Does Kim Risk Peace or Court War? It’s Now Fully Up to Him
Whether Kim Jong-un will be able or willing to abandon his desire for nuclear arms in order to get this deal is another matter entirely.
Once it becomes clear to Kim that the president is not going to acquiesce to North Korean demands the way that former President Obama gave into Iranian demands in 2015, North Korea will have to reassess. If they refuse and persist in their ambition to acquire a nuclear arsenal, Pyongyang will precipitate a conflict the likes of which Kim and his regime will not survive—and regime survival, at this point, is essential for Kim. In fact, it is likely the desire for regime survival that belies North Korea’s continued quest for nuclear arms. He needs to be made to see that this is not the way to achieve that goal.
Peace may be dangerous for Kim, but war will destroy him. Because of Trump’s decision to terminate the Hanoi summit prematurely, he now leaves Kim in a bind, having to choose between risking peace or courting war.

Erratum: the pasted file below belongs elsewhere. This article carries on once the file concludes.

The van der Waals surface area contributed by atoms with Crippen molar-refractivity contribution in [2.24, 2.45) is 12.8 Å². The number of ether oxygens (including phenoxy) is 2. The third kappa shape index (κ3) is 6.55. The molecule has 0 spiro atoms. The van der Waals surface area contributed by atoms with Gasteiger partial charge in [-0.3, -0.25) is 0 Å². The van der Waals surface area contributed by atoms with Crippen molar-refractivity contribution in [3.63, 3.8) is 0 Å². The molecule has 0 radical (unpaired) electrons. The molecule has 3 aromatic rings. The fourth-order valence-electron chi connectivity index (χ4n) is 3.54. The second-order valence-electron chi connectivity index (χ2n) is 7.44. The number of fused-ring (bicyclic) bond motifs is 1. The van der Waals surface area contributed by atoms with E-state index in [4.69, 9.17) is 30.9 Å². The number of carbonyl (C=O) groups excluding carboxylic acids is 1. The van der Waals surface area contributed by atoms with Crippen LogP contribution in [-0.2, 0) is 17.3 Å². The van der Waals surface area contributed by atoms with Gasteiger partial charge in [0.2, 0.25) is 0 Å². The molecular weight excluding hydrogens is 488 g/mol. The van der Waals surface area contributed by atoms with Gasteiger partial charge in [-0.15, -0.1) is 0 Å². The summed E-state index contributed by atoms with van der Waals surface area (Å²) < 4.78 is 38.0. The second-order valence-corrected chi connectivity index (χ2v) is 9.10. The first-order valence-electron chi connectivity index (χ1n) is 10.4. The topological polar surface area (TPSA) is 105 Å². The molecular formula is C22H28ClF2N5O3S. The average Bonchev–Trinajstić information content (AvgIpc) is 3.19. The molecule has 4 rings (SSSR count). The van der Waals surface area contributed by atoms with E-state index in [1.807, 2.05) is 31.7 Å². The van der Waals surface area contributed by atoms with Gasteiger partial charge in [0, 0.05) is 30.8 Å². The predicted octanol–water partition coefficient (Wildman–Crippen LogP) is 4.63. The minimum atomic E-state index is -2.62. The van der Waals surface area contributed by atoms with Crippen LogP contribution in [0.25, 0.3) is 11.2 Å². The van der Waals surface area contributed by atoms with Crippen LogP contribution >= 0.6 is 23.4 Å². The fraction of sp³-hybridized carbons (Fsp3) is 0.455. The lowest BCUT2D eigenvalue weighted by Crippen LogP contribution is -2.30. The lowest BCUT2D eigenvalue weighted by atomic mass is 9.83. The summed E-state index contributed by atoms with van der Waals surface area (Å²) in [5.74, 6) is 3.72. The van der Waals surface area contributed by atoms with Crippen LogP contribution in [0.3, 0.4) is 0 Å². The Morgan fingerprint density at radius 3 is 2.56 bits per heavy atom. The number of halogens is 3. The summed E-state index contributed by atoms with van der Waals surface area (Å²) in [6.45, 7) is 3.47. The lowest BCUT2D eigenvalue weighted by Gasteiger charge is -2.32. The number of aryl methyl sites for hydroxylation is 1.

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Brandon J. Weichert is a geopolitical analyst who manages The Weichert Report. He is a contributing editor at American Greatness and a contributor at The American Spectator . His writings on national security have appeared in Real Clear Politics and he has been featured on the BBC and CBS News. Brandon is an associate producer for “America First with Sebastian Gorka” and is a former congressional staffer who is currently working on his doctorate in international relations. You can follow him on Twitter at @WeTheBrandon.